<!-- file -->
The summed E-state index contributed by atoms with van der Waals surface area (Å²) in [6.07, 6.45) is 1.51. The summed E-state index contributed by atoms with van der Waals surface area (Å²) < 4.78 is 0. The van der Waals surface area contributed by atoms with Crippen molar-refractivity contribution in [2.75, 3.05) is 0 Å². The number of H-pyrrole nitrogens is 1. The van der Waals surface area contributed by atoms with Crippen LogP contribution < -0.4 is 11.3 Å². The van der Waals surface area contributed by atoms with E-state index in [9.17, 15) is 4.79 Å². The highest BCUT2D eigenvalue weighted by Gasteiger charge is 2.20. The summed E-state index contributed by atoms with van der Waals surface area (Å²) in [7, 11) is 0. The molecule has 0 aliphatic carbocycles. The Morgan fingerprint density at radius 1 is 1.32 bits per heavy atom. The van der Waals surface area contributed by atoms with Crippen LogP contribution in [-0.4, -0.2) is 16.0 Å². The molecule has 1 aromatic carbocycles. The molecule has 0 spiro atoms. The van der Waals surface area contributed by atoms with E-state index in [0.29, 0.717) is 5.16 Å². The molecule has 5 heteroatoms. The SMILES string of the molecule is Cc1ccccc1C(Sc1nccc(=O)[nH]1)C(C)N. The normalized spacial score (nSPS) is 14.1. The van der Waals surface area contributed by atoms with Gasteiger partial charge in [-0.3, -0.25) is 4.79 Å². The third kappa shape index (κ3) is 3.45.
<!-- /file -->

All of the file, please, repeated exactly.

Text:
The summed E-state index contributed by atoms with van der Waals surface area (Å²) in [6.07, 6.45) is 1.51. The summed E-state index contributed by atoms with van der Waals surface area (Å²) < 4.78 is 0. The van der Waals surface area contributed by atoms with Crippen molar-refractivity contribution in [2.75, 3.05) is 0 Å². The number of H-pyrrole nitrogens is 1. The van der Waals surface area contributed by atoms with Crippen LogP contribution < -0.4 is 11.3 Å². The van der Waals surface area contributed by atoms with E-state index in [9.17, 15) is 4.79 Å². The highest BCUT2D eigenvalue weighted by Gasteiger charge is 2.20. The summed E-state index contributed by atoms with van der Waals surface area (Å²) in [7, 11) is 0. The molecule has 0 aliphatic carbocycles. The Morgan fingerprint density at radius 1 is 1.32 bits per heavy atom. The van der Waals surface area contributed by atoms with Crippen LogP contribution in [-0.4, -0.2) is 16.0 Å². The molecule has 1 aromatic carbocycles. The molecule has 0 spiro atoms. The van der Waals surface area contributed by atoms with E-state index in [0.29, 0.717) is 5.16 Å². The molecule has 5 heteroatoms. The SMILES string of the molecule is Cc1ccccc1C(Sc1nccc(=O)[nH]1)C(C)N. The normalized spacial score (nSPS) is 14.1. The van der Waals surface area contributed by atoms with Gasteiger partial charge in [-0.3, -0.25) is 4.79 Å². The third kappa shape index (κ3) is 3.45.